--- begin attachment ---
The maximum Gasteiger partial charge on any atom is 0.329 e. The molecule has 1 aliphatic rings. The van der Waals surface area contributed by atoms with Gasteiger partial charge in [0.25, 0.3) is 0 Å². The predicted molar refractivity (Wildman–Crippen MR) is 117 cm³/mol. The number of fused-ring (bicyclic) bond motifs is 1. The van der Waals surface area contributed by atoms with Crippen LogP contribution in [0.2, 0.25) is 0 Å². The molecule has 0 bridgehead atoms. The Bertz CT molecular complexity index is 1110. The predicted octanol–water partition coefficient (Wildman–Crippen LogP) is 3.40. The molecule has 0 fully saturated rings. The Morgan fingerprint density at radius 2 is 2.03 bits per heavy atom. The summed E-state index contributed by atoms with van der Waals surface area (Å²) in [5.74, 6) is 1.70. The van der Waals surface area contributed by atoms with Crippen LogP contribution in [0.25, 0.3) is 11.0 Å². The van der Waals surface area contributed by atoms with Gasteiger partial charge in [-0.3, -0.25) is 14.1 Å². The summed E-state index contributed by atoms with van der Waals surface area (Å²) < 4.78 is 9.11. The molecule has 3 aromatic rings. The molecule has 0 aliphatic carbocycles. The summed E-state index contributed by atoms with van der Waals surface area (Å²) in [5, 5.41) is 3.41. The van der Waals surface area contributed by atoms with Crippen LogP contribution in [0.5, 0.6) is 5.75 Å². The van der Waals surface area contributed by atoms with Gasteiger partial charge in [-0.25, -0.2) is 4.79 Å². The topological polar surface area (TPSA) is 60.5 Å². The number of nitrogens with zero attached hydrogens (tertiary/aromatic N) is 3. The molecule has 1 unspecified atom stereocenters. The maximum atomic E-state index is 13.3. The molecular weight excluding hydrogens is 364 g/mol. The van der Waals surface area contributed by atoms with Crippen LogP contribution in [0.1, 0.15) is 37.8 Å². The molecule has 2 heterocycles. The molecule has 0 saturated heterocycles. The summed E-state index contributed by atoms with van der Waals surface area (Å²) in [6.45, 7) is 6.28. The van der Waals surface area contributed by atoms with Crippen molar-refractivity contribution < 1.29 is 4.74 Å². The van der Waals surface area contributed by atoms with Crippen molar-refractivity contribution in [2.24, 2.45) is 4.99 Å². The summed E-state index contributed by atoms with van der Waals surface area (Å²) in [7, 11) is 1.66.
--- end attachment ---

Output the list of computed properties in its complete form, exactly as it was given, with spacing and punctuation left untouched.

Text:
The maximum Gasteiger partial charge on any atom is 0.329 e. The molecule has 1 aliphatic rings. The van der Waals surface area contributed by atoms with Gasteiger partial charge in [0.25, 0.3) is 0 Å². The predicted molar refractivity (Wildman–Crippen MR) is 117 cm³/mol. The number of fused-ring (bicyclic) bond motifs is 1. The van der Waals surface area contributed by atoms with Crippen LogP contribution in [0.2, 0.25) is 0 Å². The molecule has 0 bridgehead atoms. The Bertz CT molecular complexity index is 1110. The predicted octanol–water partition coefficient (Wildman–Crippen LogP) is 3.40. The molecule has 0 fully saturated rings. The Morgan fingerprint density at radius 2 is 2.03 bits per heavy atom. The summed E-state index contributed by atoms with van der Waals surface area (Å²) in [5.74, 6) is 1.70. The van der Waals surface area contributed by atoms with Crippen LogP contribution in [0.25, 0.3) is 11.0 Å². The van der Waals surface area contributed by atoms with Gasteiger partial charge in [-0.3, -0.25) is 14.1 Å². The summed E-state index contributed by atoms with van der Waals surface area (Å²) < 4.78 is 9.11. The molecule has 3 aromatic rings. The molecule has 0 aliphatic carbocycles. The summed E-state index contributed by atoms with van der Waals surface area (Å²) in [5, 5.41) is 3.41. The van der Waals surface area contributed by atoms with Crippen LogP contribution in [0.5, 0.6) is 5.75 Å². The van der Waals surface area contributed by atoms with Gasteiger partial charge in [-0.25, -0.2) is 4.79 Å². The topological polar surface area (TPSA) is 60.5 Å². The number of nitrogens with zero attached hydrogens (tertiary/aromatic N) is 3. The molecule has 1 unspecified atom stereocenters. The maximum atomic E-state index is 13.3. The molecular weight excluding hydrogens is 364 g/mol. The van der Waals surface area contributed by atoms with Crippen LogP contribution in [0.1, 0.15) is 37.8 Å². The molecule has 2 heterocycles. The molecule has 0 saturated heterocycles. The summed E-state index contributed by atoms with van der Waals surface area (Å²) in [6.45, 7) is 6.28. The van der Waals surface area contributed by atoms with Crippen molar-refractivity contribution < 1.29 is 4.74 Å². The van der Waals surface area contributed by atoms with Crippen molar-refractivity contribution in [2.24, 2.45) is 4.99 Å². The summed E-state index contributed by atoms with van der Waals surface area (Å²) in [7, 11) is 1.66.